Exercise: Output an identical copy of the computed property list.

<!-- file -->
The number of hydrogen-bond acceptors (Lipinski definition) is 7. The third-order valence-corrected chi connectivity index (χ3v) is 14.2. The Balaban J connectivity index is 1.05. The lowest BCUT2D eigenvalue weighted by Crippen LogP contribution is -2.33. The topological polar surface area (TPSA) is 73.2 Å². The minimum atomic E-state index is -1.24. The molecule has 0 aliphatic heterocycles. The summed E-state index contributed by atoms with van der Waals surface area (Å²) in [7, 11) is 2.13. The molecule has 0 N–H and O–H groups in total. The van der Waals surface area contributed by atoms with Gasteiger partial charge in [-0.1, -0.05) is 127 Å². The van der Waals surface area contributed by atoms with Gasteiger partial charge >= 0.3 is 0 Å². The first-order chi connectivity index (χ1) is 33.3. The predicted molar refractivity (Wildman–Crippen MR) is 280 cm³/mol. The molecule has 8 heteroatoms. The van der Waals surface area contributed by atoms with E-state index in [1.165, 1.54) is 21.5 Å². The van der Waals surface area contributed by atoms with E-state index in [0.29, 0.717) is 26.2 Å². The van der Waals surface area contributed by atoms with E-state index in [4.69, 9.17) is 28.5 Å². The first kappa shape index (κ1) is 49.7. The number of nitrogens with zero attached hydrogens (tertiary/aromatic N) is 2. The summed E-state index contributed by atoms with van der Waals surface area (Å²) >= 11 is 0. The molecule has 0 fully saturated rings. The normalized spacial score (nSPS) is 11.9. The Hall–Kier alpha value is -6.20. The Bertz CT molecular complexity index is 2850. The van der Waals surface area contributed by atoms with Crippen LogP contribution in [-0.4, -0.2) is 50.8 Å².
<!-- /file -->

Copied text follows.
The number of hydrogen-bond acceptors (Lipinski definition) is 7. The third-order valence-corrected chi connectivity index (χ3v) is 14.2. The Balaban J connectivity index is 1.05. The lowest BCUT2D eigenvalue weighted by Crippen LogP contribution is -2.33. The topological polar surface area (TPSA) is 73.2 Å². The minimum atomic E-state index is -1.24. The molecule has 0 aliphatic heterocycles. The summed E-state index contributed by atoms with van der Waals surface area (Å²) in [7, 11) is 2.13. The molecule has 0 N–H and O–H groups in total. The van der Waals surface area contributed by atoms with Gasteiger partial charge in [-0.1, -0.05) is 127 Å². The van der Waals surface area contributed by atoms with Gasteiger partial charge >= 0.3 is 0 Å². The first-order chi connectivity index (χ1) is 33.3. The predicted molar refractivity (Wildman–Crippen MR) is 280 cm³/mol. The molecule has 8 heteroatoms. The van der Waals surface area contributed by atoms with E-state index in [1.165, 1.54) is 21.5 Å². The van der Waals surface area contributed by atoms with E-state index in [0.29, 0.717) is 26.2 Å². The van der Waals surface area contributed by atoms with E-state index in [4.69, 9.17) is 28.5 Å². The first kappa shape index (κ1) is 49.7. The number of nitrogens with zero attached hydrogens (tertiary/aromatic N) is 2. The summed E-state index contributed by atoms with van der Waals surface area (Å²) >= 11 is 0. The molecule has 0 fully saturated rings. The normalized spacial score (nSPS) is 11.9. The Hall–Kier alpha value is -6.20. The Bertz CT molecular complexity index is 2850. The van der Waals surface area contributed by atoms with Crippen LogP contribution in [-0.4, -0.2) is 50.8 Å².